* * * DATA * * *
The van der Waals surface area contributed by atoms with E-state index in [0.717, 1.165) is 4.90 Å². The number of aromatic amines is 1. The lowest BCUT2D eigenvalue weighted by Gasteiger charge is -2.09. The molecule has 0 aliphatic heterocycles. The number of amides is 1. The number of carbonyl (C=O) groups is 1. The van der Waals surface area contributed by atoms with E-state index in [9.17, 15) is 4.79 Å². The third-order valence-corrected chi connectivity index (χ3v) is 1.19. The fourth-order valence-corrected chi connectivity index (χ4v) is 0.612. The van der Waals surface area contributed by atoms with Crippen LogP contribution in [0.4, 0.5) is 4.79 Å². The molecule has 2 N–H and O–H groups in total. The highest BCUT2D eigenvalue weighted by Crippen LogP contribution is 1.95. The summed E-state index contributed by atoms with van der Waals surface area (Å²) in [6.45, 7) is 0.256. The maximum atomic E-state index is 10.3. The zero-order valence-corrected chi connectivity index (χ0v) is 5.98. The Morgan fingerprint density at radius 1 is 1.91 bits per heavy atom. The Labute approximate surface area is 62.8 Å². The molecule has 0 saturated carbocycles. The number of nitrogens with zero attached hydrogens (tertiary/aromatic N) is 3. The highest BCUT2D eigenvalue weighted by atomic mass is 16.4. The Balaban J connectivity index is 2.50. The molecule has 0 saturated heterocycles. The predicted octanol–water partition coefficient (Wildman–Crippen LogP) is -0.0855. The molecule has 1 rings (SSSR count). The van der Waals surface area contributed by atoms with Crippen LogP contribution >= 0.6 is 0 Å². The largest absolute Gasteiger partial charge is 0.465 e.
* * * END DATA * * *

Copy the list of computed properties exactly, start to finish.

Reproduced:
The van der Waals surface area contributed by atoms with E-state index in [0.717, 1.165) is 4.90 Å². The number of aromatic amines is 1. The lowest BCUT2D eigenvalue weighted by Gasteiger charge is -2.09. The molecule has 0 aliphatic heterocycles. The number of amides is 1. The number of carbonyl (C=O) groups is 1. The van der Waals surface area contributed by atoms with E-state index in [9.17, 15) is 4.79 Å². The third-order valence-corrected chi connectivity index (χ3v) is 1.19. The fourth-order valence-corrected chi connectivity index (χ4v) is 0.612. The van der Waals surface area contributed by atoms with Crippen LogP contribution in [0.4, 0.5) is 4.79 Å². The molecule has 2 N–H and O–H groups in total. The highest BCUT2D eigenvalue weighted by Crippen LogP contribution is 1.95. The summed E-state index contributed by atoms with van der Waals surface area (Å²) in [6.45, 7) is 0.256. The maximum atomic E-state index is 10.3. The zero-order valence-corrected chi connectivity index (χ0v) is 5.98. The Morgan fingerprint density at radius 1 is 1.91 bits per heavy atom. The Labute approximate surface area is 62.8 Å². The molecule has 0 saturated carbocycles. The number of nitrogens with zero attached hydrogens (tertiary/aromatic N) is 3. The highest BCUT2D eigenvalue weighted by atomic mass is 16.4. The Balaban J connectivity index is 2.50. The molecule has 0 saturated heterocycles. The predicted octanol–water partition coefficient (Wildman–Crippen LogP) is -0.0855. The molecule has 1 rings (SSSR count). The van der Waals surface area contributed by atoms with Crippen LogP contribution >= 0.6 is 0 Å². The largest absolute Gasteiger partial charge is 0.465 e.